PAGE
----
June 2013

irrigation-free landscape, minneapolis, prairieform, landscape design, water conservation, los angeles
The Irrigation-Free Landscape on June 20, 2013

The plants in the Irrigation-Free Landscape are growing at a clip. Hard to believe over 80% of these haven’t been watered since June 6 of last year, or that none have been watered at all this year. If you would like to see the landscape up close and personal, sign up to go on the Longfellow Garden Club’s annual tour of cool, waterwise landscapes in the Longfellow neighborhood of Minneapolis. The tour will be held on July 10.

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irrigation-free landscape, Minneapolis, Minnesota, prairieform, xeriscape, water conservation, landscape design

The Irrigation-Free Landscape has been doing quite a bit of growing these past couple of weeks. The Salvias are immense and blooming profusely (and these were actually the one plant we were thinking about removing, as they were having trouble dealing with dry conditions last summer. . . time will tell this summer. . . we are hoping their root systems have grown enough to take on whatever the weather brings them), the sedges over doubled in size from last year, the smokebushes finally established and growing well. To see how much things have grown in the past three weeks, here is a photo from a bit over two weeks ago:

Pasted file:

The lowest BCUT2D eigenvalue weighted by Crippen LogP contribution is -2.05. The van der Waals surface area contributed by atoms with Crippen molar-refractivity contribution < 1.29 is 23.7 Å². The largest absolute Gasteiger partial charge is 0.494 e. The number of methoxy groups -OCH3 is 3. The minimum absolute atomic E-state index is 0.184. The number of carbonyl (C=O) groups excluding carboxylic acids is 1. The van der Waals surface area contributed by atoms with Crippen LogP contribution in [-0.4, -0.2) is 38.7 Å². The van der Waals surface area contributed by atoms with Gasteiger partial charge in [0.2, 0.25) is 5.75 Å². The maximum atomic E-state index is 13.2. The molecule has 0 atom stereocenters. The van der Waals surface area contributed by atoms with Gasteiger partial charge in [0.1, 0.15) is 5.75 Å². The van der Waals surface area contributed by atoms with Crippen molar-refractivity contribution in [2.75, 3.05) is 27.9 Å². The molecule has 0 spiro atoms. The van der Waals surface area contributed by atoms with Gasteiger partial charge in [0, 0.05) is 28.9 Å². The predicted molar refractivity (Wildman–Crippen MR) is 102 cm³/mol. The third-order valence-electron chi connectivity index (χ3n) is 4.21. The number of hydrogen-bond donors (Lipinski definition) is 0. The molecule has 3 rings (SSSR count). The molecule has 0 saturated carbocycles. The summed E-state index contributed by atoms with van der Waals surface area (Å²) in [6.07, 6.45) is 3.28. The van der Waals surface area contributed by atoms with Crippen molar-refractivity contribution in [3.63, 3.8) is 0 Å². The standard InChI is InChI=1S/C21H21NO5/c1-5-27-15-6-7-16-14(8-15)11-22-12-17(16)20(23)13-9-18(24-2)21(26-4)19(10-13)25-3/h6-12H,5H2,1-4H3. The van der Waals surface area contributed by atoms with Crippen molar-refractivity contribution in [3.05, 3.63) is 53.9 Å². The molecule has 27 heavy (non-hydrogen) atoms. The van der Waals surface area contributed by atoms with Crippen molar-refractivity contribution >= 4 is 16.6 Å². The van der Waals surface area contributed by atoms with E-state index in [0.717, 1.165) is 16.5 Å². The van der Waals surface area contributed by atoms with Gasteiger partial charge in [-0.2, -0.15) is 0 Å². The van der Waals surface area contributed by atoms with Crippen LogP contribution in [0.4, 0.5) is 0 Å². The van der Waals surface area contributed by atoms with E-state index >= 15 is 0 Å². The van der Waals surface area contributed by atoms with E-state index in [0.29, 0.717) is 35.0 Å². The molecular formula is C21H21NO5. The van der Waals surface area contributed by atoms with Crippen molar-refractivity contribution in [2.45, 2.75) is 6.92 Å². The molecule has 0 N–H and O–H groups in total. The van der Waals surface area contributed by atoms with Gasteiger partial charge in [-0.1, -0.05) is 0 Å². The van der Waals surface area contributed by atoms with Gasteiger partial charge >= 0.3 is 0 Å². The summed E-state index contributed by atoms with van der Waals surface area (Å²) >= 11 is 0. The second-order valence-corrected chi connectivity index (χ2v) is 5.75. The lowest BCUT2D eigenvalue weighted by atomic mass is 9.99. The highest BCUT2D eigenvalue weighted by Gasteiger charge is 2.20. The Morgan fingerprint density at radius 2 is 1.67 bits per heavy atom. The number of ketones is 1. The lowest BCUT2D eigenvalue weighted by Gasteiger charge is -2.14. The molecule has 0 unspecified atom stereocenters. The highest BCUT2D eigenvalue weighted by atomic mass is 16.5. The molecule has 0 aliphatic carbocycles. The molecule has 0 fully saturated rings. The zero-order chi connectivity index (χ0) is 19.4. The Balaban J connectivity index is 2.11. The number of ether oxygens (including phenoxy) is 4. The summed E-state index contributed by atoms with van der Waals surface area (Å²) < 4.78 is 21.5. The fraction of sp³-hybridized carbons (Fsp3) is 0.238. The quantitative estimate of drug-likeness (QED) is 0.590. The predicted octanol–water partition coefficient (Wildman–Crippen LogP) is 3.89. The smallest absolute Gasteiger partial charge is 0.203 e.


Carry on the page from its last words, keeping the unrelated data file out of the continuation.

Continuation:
irrigation-free landscape, minneapolis, minnesota, prairieform, landscape design, xeriscape, water conservation

For more photos from the past weeks, come to our Facebook page, and please do “like” us while you are there. It helps us spread the word about the work on water conservation and design we are doing.

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A San Antonio-based gardener cracks the weed whip on her chickens. Photo from Xericstyle.

We get asked all the time whether the landscapes we do require no maintenance and don’t require a lot of weeding. There are ways to minimize weed proliferation, and we do what we can in the site-prep process; however, no matter how much you prep a site and use mulch, weed seeds that prefer to travel by air (e.g. dandelions) will always be a an issue in any landscape in virtually any part of the country, or world for that matter. In any case, for those who aren’t interested in spending a few minutes here, a few minutes there weeding, consider hiring a troop of chickens, as shown in the photo above. You can read more about the process here. We make no scientific claims as to the efficacy of this process, but it at least makes for a cheeky and plucky photo.

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